7) Numerous tv, sound, & wifi installs around the state including Mohegan Island. Got to see several days of production of the movie "Catatounk Blues" with Treat Williams while we were there. Interesting to see how digital cameras have reduced the size and scope of gear required  in comparison to the older arrifex film cameras.

I'm certain that we're skipping over many other projects, but as we go thru the 1,820+ pictures in the back files, we'll try to put up some of the more interesting ones for you to take a look at.

Until then, take a few deep breaths and go take a nap. Pesky paragraphs.

Bill Wayman
AV Systems of Maine L.L.C.

The Uptown Downstairs Art Deco Theater

by bill wayman on 07/12/11

For all those who have been pestering me for photos about this theater, today is your day. These are preliminary pics & will be updated as time allows. The first showing the other night was Shawshank Redemption as per spouseal element request. The hidden entrance seems to be a big hit. I have posted a link here.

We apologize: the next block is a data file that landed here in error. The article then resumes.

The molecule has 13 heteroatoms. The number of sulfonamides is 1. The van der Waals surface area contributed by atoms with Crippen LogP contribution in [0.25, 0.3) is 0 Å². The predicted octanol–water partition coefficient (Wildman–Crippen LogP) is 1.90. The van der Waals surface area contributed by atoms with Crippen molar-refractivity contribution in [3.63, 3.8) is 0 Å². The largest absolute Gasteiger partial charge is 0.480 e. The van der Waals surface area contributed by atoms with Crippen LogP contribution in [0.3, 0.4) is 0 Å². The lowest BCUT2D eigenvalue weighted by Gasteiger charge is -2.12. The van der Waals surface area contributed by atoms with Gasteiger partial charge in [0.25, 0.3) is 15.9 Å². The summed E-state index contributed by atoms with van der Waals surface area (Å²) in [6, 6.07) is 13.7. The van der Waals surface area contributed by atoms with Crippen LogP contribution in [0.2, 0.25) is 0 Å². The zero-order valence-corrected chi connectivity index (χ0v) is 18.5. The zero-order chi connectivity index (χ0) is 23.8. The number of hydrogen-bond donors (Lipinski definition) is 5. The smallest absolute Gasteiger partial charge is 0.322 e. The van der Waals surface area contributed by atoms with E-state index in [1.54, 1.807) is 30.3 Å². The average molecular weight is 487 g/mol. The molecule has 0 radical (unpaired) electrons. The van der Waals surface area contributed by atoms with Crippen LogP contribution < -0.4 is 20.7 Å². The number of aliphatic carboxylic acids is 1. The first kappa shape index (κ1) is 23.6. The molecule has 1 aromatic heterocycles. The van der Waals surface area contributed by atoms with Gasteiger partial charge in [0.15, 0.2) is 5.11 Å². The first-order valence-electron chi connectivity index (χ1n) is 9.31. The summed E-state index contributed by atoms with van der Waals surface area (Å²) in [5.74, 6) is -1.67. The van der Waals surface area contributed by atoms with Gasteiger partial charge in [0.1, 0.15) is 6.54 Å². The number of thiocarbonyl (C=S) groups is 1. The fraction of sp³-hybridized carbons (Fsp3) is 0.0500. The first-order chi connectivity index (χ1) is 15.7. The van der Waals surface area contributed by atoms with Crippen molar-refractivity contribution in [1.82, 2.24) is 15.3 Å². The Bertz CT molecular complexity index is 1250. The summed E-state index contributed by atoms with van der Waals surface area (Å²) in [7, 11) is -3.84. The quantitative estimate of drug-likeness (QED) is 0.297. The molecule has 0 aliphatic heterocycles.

Skinny Dipping in the Electronic Pool

by bill wayman on 03/30/11

Things have calmed down enough to allow form some much needed website work.

  • Have added brands carried page & also rewrote the about us page per the recomendation of Oly, the website consultant.
  • AG is away on vacation after a quick training last week. One more training when he gets back & I will be able to post some completed pictures of his project. For those who are not aware of this project, this is the large log home we designed last year & who's completion occured in just the past month.
  • Ray is continuing his repair work on all those movie theater headphones along with the commercial sound system for the manufacturing plant in Central Maine.
  • ST just made it back from doing audio at the Bruins game and is resting up before the Soccer Matchs, Celtics Games, & of course the Boston Marathon.
  • I am splitting time between my personal Theater & getting ready for the Portland & Bangor Homeshows in April. Will be there representing Hilltop Log & Timber Homes, so stop by & say Hi.

As this is the first Blog, we would be more than welcome to accept any advice you might care to offer.